There's a truly wonderful street corner in Madrid, Spain - one of our absolute favorite cities - on which I've had so many memories both delicious and happy over the years. Walk down the steps leading away from the rather hidden, far southwest entry arch to Plaza Mayor, then bank a sharp right back up the block of Calle Cava de San Miguel to find the Mesónes: Small intimate taverns filled with wooden tables and stools, truly warm people who have worked here for decades, delicious food and sangría, and filled with tourists and locals alike such that you know you've come to the right spot.
The unique spaces help to make these places truly special. Even the largest are but a string of small rooms cut into the bricks of what feel like the oldest part of the city, winding their way back into the depths underneath the plaza above. There's nothing luxurious here, yet I've loved every minute of the hours I've sat on those little stools over the years. Each has unique special qualities, and they lend themselves to trying out until you find the perfect one for you. They are not to be missed when you visit Madrid.
Mesón del Champiñón
Ah yes, the perfect one for me. Sorry to show bias so quickly (they're all great), but Champiñón was my first, and it's the one I always go back to in the end. The smallest of them all, it's also the first one you come to on your right as you walk up the street, cut into the wall without any outdoor seating. Walk through the door and into another world, past the bar to the little main room where you'll often find a fellow playing his electric organ. José has been welcoming his guests here for decades, and he will surely have welcomed you by the time you sit down.
Champiñónes - mushrooms - are the predictable specialty here. They're cooked with a little chorizo in the center, and served ten to a plate. Pair them with anything else you wish, but don't miss them or the sangría that at this point I can't decide tastes the best in Madrid because it truly is, or because I'm always so happy when I sit down to drink it. Groups at the tables may eventually start singing, and if you're lucky you'll get caught up in it. The little clay jarras (pitchers) from which the sangría is poured are available for sale. I've had one sitting on my mantle at home for well over ten years, an ever-present reminder of one of my favorite places.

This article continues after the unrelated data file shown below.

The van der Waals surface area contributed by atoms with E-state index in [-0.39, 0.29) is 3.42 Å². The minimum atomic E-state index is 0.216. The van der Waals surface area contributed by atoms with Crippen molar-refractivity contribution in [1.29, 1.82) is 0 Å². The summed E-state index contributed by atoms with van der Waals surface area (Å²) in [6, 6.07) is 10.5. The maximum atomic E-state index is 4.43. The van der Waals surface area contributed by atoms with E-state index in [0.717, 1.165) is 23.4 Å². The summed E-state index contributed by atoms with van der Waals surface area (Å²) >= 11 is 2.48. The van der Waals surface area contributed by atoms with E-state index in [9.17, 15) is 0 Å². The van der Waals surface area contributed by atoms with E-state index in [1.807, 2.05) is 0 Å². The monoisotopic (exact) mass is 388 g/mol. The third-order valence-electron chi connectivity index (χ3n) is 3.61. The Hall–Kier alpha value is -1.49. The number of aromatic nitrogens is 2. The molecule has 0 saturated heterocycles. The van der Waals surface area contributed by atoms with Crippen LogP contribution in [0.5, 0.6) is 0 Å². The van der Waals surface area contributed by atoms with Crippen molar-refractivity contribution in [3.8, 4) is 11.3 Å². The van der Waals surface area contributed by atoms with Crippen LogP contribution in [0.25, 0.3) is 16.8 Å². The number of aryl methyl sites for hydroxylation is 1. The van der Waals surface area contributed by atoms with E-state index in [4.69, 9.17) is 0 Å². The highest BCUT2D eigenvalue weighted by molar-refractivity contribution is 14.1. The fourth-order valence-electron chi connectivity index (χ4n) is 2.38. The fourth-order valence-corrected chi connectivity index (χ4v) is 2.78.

Mesón Rincon Cava
Turn right out of Champiñón to find Cava next door. This one is new to me in my meandering up the street. I'll urge you to try for yourself, though, because the interior spaces are the absolute best. All-brick with combinations of arches, ceilings high and low, winding doors that make you wish you kept your wine in this cellar, the whole works. There's also some nice outdoor seating on the terrace in front that should suck you in on a beautiful evening. The cava sangría is far too sweet for our tastes, so we recommend you stick with the traditional red variety.
Mesón de la Tortilla
Keep on the trail by turning right out of Cava to arrive at Tortilla. Named for the famous Spanish egg and potato dish, Tortilla is true to its name serving the best I've ever had. This is a must stop for this particular dish, and of course (surprise!) the sangría that goes with it. Mesón de la Tortilla is another that I've been acquainted with for years, but every time I bring someone new I am re-surprised by how its chain of little tavern rooms winds deeper and deeper away from the street. Unlike the history-conjuring bricks inside of Cava, Tortilla is playfully decorated with painted walls throughout. It's a party spot in my experience, and one that I prefer to visit earlier in the evening (relatively speaking).
Mesón el Huevo
Cross the street from Tortilla. I stopped in for the first time just last month at the invitation of a fellow out front - the proprietor, I assume - who introduced himself to me as Eddy. He speaks the best English on the street, and was really fun to banter with in my mixed Spanish and English as he asked me what we Americans are thinking with Donald Trump (I share his bewilderment). He clearly enjoys meeting out-of-towners and (obviously) showing them through his door. Once inside you'll notice that this place is the most polished and refined, perhaps straddling the line between mesón and sit-down restaurant. You'll still sit on wooden stools as you eat (and you must eat this) the paella. This is where you go for the paella.
Mesón la Mazmorra
Turn right again to arrive at Mazmorra, where you'll have the distinct feeling of entering a dungeon (this is by design) even when the place isn't decorated to the nines for Halloween. All of the action here happens down the stairs below the street, so don't be shy about walking in. Perhaps the first person you will run into is Marina, the proprietor, whose warmth and pride in her establishment are evident from the very first moment. Good if you can muster your best Spanish here, as she will try to speak with you. Mazmorra was also new to me just last month as I sought to branch out a bit in writing this post. Try the chorizo. I'm not sure it's their specialty in the way that Tortilla or Champiñónes represent their respective houses, but it certainly is delicious. Wash it down with sangría, naturally. Enjoy the cellar.
There are others on the street that I've not stopped into before, so explore yourself and share your favorite with us. You will forever remember the nights in Madrid you spend here.